Mercer University is breathing new life into Macon by doing more than just preserving a historic southern building. Mercer Music at Capricorn will offer opportunities for students and local musicians while potentially attracting interest from recording artists and tourists all over the world.
Five years ago, local developers approached Mercer University with the idea to build commercial and residential developments around the dormant Capricorn studio. The historic building was donated to the university for restoration with an idea to give area musicians a place to enjoy artistic freedom. With help from local citizens, Capricorn Sound Studios was re-envisioned as Mercer Music at Capricorn. Mercer University’s Townsend School of Music will make some use of the renowned studio space and will offer classes and internships in engineering and business. The facility will also house offices, co-working space, and conference rooms for local non-profits and organizations such as Bragg Jam, Rock Candy Tours, Macon Film Festival, and Macon Pops. Mercer’s initiative will continue making Macon as vibrant as possible in the hopes that a thriving community will attract talent.
We want this to be a center of gravity for musicians, a place where they can get better publicity and space to cultivate musical art here in Macon.
Four main components will make up Mercer Music at Capricorn, each with its own function. First is an incubator space with rehearsal rooms for bands to rent and practice in 24/7. “Most musicians don’t have a nine to five job, they’re working as bartenders, cooks, and waitresses– jobs that make it easier to pursue a music career. We want to give them a place to create music at their convenience,” says Rob Evans, Chief Engineer over Capricorn and co-owner of Creek Media. Creek Media, which operates 100.9 The Creek, 100.5 The X, and Sound and Soul, will be overseeing the studio in conjunction with Mercer.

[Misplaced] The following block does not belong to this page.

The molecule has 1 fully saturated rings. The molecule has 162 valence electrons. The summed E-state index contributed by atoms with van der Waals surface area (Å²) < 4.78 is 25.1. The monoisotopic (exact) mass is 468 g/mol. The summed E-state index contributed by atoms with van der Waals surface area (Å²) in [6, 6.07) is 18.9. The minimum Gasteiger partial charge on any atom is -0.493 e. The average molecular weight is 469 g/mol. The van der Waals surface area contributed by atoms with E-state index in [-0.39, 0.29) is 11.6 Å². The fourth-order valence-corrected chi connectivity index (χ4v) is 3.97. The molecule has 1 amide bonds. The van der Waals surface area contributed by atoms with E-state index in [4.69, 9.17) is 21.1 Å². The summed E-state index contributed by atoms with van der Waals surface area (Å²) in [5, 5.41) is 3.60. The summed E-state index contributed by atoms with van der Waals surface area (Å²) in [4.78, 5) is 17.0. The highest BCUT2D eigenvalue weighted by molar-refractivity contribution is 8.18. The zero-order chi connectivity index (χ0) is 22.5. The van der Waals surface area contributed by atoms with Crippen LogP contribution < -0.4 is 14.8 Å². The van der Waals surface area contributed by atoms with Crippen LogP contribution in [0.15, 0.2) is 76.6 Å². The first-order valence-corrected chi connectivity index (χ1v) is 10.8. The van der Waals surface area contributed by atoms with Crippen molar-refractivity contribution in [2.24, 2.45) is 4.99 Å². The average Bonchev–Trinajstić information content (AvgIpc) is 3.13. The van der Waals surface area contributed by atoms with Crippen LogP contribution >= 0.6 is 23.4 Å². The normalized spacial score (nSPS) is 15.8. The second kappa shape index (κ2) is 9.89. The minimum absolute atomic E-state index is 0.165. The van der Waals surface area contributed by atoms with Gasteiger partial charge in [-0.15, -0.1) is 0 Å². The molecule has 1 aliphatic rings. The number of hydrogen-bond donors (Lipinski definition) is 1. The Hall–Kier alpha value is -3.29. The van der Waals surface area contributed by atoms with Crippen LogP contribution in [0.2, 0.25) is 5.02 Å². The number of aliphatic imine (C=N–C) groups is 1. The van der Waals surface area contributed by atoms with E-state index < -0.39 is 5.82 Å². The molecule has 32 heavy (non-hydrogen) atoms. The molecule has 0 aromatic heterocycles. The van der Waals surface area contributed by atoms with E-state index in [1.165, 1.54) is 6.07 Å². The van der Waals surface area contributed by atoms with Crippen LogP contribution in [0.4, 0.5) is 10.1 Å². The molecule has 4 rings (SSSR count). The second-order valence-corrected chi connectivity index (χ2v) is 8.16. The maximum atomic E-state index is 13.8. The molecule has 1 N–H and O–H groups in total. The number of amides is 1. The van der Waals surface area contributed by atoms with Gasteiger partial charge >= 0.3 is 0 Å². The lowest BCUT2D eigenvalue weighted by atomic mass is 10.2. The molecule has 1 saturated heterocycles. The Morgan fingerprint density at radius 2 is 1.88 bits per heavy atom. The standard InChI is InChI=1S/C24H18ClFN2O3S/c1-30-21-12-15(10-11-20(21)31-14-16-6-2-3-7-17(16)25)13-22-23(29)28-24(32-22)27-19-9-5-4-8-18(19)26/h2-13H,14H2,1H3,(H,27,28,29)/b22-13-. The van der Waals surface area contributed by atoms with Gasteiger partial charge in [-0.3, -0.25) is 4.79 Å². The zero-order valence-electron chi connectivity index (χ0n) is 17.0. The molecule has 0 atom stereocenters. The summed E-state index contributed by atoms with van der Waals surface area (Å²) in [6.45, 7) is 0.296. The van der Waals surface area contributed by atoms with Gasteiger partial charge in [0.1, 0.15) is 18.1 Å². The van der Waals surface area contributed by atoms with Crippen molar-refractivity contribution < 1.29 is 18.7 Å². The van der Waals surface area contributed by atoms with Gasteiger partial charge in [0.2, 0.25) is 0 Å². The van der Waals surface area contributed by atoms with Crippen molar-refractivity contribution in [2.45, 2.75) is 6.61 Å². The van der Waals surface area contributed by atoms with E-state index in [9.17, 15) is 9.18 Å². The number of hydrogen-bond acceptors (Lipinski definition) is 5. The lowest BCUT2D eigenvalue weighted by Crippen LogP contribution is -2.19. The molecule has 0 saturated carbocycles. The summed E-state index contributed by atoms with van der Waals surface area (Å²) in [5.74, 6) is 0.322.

Andrew Eck will be in charge of the incubator and says, “We want this to be a center of gravity for musicians, a place where they can get better publicity and space to cultivate musical art here in Macon.” Rental prices for the incubator will range from $250 to $500, but there will be one to two rooms that can be rented out just for the day at a rate of $100. “I’m anticipating an age range from high-schoolers to fifty years old and up,” Eck states. “Music cuts across a lot of boundaries.”
Next is the newly installed Studio B. This area will be more reflective and better for acoustics. Studio B will be equipped with a PA system, a removable stage, and lighting that can be used for special events and live shows. “The original recording space is so soundproof, no noise bounces around. It’s a dead zone. Studio B will be great for strings,” explains Evans.
Everyone who lives around here has a story connecting with Capricorn somehow, and I want that to be the main draw of the museum.
The third focus of Mercer Music at Capricorn will be a museum where visitors can use interactive kiosks that tell the story of Capricorn Records and Macon’s rich music heritage. The museum will show a more personal side from the people who have memories of the original studio. Jared Wright, who is in charge of the museum, says, “If you see the museum and you go home and realize you have a personal photo or a ticket stub, you can submit that and it really helps make it more of a community space. Everyone who lives around here has a story connecting with Capricorn somehow, and I want that to be the main draw of the museum.”